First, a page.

Here's a good adjacent read that I thought was a much clearer and relatively accessible tour through the Proof - - it's more of a pamphlet than a book, really.
GEB is fun, but it's definitely a bad introduction to the idea itself. It's a lot more fun if you already understand the subject matter and can enjoy the tone of the book.
I couldn't make it through GEB, but I read a good concise explanation in a book called Godel's Proof:
A few recommedations:

1. Black Like Me - John Howard Griffin -

2. More Matrix and Philosophy - William Irwin (ed) -

3. Godel, Escher, Bach: An Eternal Golden Braid - Douglas Hofstadter -,_Escher,_Bach

4. The New Jim Crow - Michelle Alexander -

5. Capitalism: The Unknown Ideal - Ayn Rand -

6. The Fountainhead - Ayn Rand -

7. The Book of Why: The New Science of Cause and Effect - Judea Pearl -

8. The Education of Millionaires - Michael Ellsberg -

9. The Silent Corner, The Whispering Room, and The Crooked Staircase - Dean Koontz -

10. Godel's Proof - Ernest Nagel & James Newman -

11. After Dark - Haruki Murakami -ödels-Proof-Ernest-Nagel/dp/08147583...

Can be read in a couple of hours and you'll know as much about Goedel's work as any GEB reader. Nowadays even comes with a Hofstadter intro but no bulk or talking animals.

Feb 20, 2018 · rintakumpu on Time Travelers
I'd highly recommend "Gödel's Proof" by Ernest Nagel and James Newman ( It'll probably require a bit of patience to go through, but should be fairly accessible to reader without an extensive mathematics background.
What are the practical implications of the incompleteness theorem?
There will always be more math to be discovered, because there will always be theorems you can state but not prove within the confines of the existing systems.
You cannot ever know for sure that your software is bug free, because no finite system of logic is both true and complete.

At least, that’s my understanding of it.

Afaik this is all related to relativity. No good or bad unless unrelated like ++ or -- and we're in a system where, at least humans, only perceive reality as it relates to us. You need air, so do I, together we have a similar need but also together we occupy each other's space and resource
Not exactly.

For any sufficiently powerful system (Turing completeness is definitely powerful enough) there are statements which are true but cannot be proven by that system. Secondarily, no system can demonstrate its own consistency.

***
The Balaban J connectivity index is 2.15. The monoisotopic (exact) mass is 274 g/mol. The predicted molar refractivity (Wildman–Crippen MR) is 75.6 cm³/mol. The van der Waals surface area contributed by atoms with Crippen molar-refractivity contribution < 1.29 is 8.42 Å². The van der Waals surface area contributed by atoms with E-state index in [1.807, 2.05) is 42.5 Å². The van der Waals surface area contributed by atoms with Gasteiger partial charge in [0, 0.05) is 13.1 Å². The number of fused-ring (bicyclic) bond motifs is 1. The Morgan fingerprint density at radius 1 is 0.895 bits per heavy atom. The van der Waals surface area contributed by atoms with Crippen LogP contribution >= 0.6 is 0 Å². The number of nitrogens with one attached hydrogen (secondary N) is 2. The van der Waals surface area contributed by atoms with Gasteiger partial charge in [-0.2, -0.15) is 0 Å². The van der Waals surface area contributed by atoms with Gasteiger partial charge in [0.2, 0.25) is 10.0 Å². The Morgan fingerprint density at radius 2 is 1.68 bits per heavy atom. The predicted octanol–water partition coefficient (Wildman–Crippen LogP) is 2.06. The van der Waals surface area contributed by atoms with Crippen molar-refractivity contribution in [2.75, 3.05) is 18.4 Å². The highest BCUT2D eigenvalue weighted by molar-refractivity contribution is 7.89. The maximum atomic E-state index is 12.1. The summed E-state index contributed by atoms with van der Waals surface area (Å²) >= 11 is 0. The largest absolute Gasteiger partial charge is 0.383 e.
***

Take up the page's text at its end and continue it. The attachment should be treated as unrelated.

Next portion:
However, if you limit your software enough, you can prove that every possible input is handled correctly. That involves removing Turing completeness. E.g. once you accept a language as a configurator, you can no longer prove that. CSS3 is Turing complete. JSON is not.

One requirement is limiting the size of inputs.

Mathematics is postmodern; there's no single formal system which is the concrete bedrock of mathematics, and there will always be some true-but-unprovable theorems in consistent formal systems.

Cynics might take this to mean that maths is meaningless. On the contrary, I'd like to suggest that maths is the canonical emergent pattern; any formal system with sufficient complexity to represent itself will automatically exhibit some algebraic structure, and maths emerges naturally from there.

The biggest implication for computer scientists is that, combined with results of Church and Tarski, we should expect that meta-languages are more powerful than object-languages, whether this is by preprocessing and macros like in C/C++ and CL, or by avoiding using meta-features except when necessary like in Python and Ruby.

Whole-heartedly seconded. I went through the proof twice, once in a math context and once a philosophical one. This work was referenced in both.
I don't mean to be rude, but this objection only seems handwave-y if you don't understand Gödel's proofs (common), or you have some refutation of them (obviously uncommon, but definitely interesting).

This is a good not-too-technical but not-condescending explanation (it does get into the technical details; it just doesn't go line by line as you would if you wanted to recreate the proofs).

As long as you have the expressive power of Peano arithmetic (which all programming languages ought to, and definitely all proof systems ought to), you can find a Gödel sentence in the system and thus prove that it can't prove, of itself, "x is consistent".

It's worth looking into, if only for the enjoyment.

Have you ever written a compression algorithm?

You do know that Shannon proved that general purpose compression is impossible, right? Why bother if that 75% compression ratio is provably impossible?